Local Governments Oppose Ballot Question #1: Concerned About Far-Reaching Consequences and Adverse Economic Impact
On September 19, 2006, the Arlington County Board adopted a resolution formally opposing the proposed Marshall/Newman amendment to Virginia’s Bill of Rights. The Board said in a press release that, “although the amendment is being sold as a simple prohibition on gay marriage, it in fact goes much further. The proposed amendment would prohibit a range of benefits for all unmarried couples — straight and gay — and the broad and confusing language may have ‘unintended and unpredictable legal consequences.’”
The resolution adopted by the Board also emphasized the adverse economic consequences of the proposed amendment:
Noting that the proposed amendment’s language “encompasses civil unions and domestic partnerships,” the resolution states that it “could have the effect of discouraging high-value workers and businesses from locating” in Virginia and Arlington, “thus putting us at a competitive disadvantage relative to DC, Maryland and many other states where no such impediments now exist.”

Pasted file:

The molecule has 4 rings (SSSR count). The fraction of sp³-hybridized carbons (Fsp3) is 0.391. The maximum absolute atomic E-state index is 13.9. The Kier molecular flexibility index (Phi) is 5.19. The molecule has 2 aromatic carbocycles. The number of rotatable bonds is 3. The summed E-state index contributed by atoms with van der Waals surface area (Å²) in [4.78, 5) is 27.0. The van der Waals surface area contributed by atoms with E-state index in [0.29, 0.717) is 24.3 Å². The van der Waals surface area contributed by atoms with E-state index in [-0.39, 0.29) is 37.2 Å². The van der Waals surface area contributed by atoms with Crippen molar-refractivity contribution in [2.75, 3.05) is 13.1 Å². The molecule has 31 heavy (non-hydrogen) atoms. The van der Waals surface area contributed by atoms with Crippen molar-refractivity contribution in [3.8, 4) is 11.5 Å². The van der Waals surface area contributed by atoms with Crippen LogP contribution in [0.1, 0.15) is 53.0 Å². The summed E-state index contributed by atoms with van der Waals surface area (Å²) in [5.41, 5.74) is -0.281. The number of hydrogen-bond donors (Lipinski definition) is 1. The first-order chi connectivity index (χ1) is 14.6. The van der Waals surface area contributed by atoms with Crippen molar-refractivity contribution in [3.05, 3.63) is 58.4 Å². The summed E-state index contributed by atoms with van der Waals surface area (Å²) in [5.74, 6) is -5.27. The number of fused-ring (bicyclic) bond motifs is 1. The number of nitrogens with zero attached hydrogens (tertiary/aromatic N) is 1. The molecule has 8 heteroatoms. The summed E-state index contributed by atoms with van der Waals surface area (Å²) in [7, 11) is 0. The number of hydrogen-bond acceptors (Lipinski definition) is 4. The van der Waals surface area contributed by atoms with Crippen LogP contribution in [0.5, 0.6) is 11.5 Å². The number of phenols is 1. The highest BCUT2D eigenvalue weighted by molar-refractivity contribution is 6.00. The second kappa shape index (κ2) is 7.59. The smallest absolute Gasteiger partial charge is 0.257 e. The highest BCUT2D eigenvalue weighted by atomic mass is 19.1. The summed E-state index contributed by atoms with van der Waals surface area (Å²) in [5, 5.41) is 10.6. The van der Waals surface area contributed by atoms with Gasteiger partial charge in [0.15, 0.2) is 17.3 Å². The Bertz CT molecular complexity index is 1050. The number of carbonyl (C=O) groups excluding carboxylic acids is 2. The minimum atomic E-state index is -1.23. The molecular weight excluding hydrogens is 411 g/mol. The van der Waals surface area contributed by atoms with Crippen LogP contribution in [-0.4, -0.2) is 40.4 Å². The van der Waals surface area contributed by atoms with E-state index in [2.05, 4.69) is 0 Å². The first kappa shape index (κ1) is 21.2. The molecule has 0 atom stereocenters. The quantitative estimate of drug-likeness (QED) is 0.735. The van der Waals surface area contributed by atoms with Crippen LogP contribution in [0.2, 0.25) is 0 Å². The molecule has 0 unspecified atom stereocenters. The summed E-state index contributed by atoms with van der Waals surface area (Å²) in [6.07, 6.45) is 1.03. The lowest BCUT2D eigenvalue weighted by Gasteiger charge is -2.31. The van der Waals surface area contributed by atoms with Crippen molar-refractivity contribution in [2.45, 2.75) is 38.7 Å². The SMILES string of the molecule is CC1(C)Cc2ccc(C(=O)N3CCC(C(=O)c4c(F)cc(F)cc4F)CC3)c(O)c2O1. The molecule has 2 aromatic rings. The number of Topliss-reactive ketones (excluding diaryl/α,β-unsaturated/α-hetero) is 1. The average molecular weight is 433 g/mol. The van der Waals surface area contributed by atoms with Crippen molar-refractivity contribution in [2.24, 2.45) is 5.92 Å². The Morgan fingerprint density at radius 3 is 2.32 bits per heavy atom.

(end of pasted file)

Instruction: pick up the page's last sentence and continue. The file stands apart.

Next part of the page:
This week, the Falls Church City Council joined the Arlington County Board in adopting a resolution expressing its formal opposition to the Marshall/Newman Amendment, Ballot Question #1 in November.
The Council vote was unanimous. According to news reports, Mayor Robin Gardner, who introduced the resolution said that the Council “recognized that the proposed Marshall Newsman Unmarried Couples Amendment will have a detrimental effect on the citizens of Falls Church. We felt we should let our citizens know that broad-sweeping amendment will not only affect gay couples, but all unmarried couples. This amendment will take away rights from all Virginia citizens.”
The Mayor went on to emphasize how important it is for voters to READ IT ALL before voting on Ballot Question #1 in November:
“Going into the polls in November, it is important that voters read the entire amendment and see that it will have a grave effect on the abilities of Virginians to make life decisions regarding any type of contract they may want to enter into with anyone other than their spouse.”
The Falls Church News Press carried an editorial about the Council’s vote, “Historic Blow v. Discrimination.”
You’ll find the MP3 files, along with video and podcasts from the campaign trail, up on The Coalition’s webpage at www.voteNOva.org. Look for the button that says … On the Campaign Trail in the left hand column on the home page or click here.
Kenton Ngo, 750 Volts, has the new improved edition of his video blog up with a report from the We the People event on Sunday. Watch the video for inspiration and education!
Not Larry Sabato calls “Burning” the “best ad of the cycle so far.”
Barton Hinkle, conservative columnist for the Times Dispatch, has this to say about today’s McDonnell opinion on his blog: